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Math Options Program = Career Exploration

Jaci Gordon and Alex Finley, examine project 7th grade girls assembled using drinking straws
Math Options volunteers from Penn State DuBois, from left, Jaci Gordon and Alex Finley, examine an engineering themed project that a group of seventh grade girls assembled using drinking straws.
5/10/2012 —

Nearly 200 seventh grade girls from around the region were introduced to careers that require skills in mathematics and science during the Math Options Program at Penn State DuBois on May 8.  

 

Math Options is an annual program that is designed teach young girls how to apply mathematics and science skills to a variety of real-world situations.  The goal of the program is to keep these youngsters interested in mathematics by showing them the opportunities and satisfaction that they can realize through its use.  The program is aimed at the specific seventh grade female demographic for a reason.

 

"Seventh grade is a critical age when girls start to lose interest in math," said Senior Instructor in Education Pamela Hufnagel.  "Programs like this have been proven to help hold that interest.  Strong evidence exists that women are often limited in career options due to early decisions not to study math and science. "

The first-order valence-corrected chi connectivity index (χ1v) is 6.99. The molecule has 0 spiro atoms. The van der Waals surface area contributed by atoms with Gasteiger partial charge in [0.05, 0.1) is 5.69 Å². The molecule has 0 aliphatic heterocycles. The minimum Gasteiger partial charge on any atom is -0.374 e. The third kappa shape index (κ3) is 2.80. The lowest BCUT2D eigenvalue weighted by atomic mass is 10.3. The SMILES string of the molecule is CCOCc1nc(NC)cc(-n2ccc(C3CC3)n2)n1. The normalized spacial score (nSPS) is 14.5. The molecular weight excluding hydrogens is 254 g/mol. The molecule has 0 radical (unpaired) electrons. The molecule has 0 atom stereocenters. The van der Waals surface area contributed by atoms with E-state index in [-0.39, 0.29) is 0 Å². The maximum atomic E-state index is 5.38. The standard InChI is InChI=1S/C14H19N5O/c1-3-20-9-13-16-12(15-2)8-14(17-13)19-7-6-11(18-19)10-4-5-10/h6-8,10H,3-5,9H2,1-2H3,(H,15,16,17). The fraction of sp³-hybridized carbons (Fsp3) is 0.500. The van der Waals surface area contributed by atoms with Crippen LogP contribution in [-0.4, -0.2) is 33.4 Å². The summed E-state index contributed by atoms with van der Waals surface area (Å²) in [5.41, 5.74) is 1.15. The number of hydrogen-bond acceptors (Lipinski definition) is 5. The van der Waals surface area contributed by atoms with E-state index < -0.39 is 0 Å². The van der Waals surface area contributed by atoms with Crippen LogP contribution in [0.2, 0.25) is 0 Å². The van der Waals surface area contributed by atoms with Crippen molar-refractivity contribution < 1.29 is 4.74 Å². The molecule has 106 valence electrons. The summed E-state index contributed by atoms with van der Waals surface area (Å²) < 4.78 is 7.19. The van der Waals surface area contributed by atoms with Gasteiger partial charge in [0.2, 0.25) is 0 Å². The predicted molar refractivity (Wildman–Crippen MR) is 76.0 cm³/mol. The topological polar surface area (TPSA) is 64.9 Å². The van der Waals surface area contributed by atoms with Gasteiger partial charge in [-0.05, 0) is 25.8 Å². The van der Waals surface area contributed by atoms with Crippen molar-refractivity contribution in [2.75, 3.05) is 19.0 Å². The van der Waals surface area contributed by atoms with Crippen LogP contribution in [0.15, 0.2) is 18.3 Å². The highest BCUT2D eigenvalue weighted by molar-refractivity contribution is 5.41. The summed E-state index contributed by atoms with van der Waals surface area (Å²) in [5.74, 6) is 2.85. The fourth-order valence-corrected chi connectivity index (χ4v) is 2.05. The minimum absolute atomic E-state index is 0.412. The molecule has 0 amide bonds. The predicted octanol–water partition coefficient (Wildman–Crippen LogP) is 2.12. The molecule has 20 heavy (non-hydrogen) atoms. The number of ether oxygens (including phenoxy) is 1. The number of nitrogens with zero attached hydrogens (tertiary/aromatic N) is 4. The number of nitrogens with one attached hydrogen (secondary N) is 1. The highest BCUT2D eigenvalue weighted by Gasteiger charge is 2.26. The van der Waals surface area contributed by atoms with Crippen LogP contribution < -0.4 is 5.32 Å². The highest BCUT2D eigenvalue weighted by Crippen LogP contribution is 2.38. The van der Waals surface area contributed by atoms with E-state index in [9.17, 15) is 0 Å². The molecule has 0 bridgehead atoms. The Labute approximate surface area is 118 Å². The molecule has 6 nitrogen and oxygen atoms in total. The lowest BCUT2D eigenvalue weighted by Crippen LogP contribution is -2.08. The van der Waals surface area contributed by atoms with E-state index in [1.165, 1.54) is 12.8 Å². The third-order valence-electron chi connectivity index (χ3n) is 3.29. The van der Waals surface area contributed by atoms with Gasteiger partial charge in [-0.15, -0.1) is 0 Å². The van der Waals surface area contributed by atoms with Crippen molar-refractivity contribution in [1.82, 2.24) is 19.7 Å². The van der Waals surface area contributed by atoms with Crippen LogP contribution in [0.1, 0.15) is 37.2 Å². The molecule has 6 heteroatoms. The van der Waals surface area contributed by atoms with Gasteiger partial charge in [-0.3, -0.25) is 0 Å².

The girls experienced the various ways that mathematics is applied to different fields by participating in workshops held throughout the campus during the day-long program.  The workshops focused on fields including healthcare, geography, geology, marketing, and more.  Hufnagel said, "Our sessions are led by professional women in nontraditional careers who demonstrate real-world perspectives of math, science, and engineering. We're trying to expose the girls to interesting career options.  There are many things that people do for a living that children of this age just aren't aware of." 

 

"I think it's a great experience and opportunity for the students," said Jackie Mills, a seventh grade math teacher in the Philipsburg-Osceola school district who accompanied her students to the campus.  "They get a feel for the campus and college, but also get a better look at the math and science that they'll use in the future." 

Participating in the program were students from schools in Brockway, Brookville, Clarion, DuBois, Johnsonburg, Kane, Philipsburg-Osceola, Punxsutawney, Redbank Valley, and St. Marys.

 

Penn State DuBois students also assisted in the instruction and supervision of youth in the program. 

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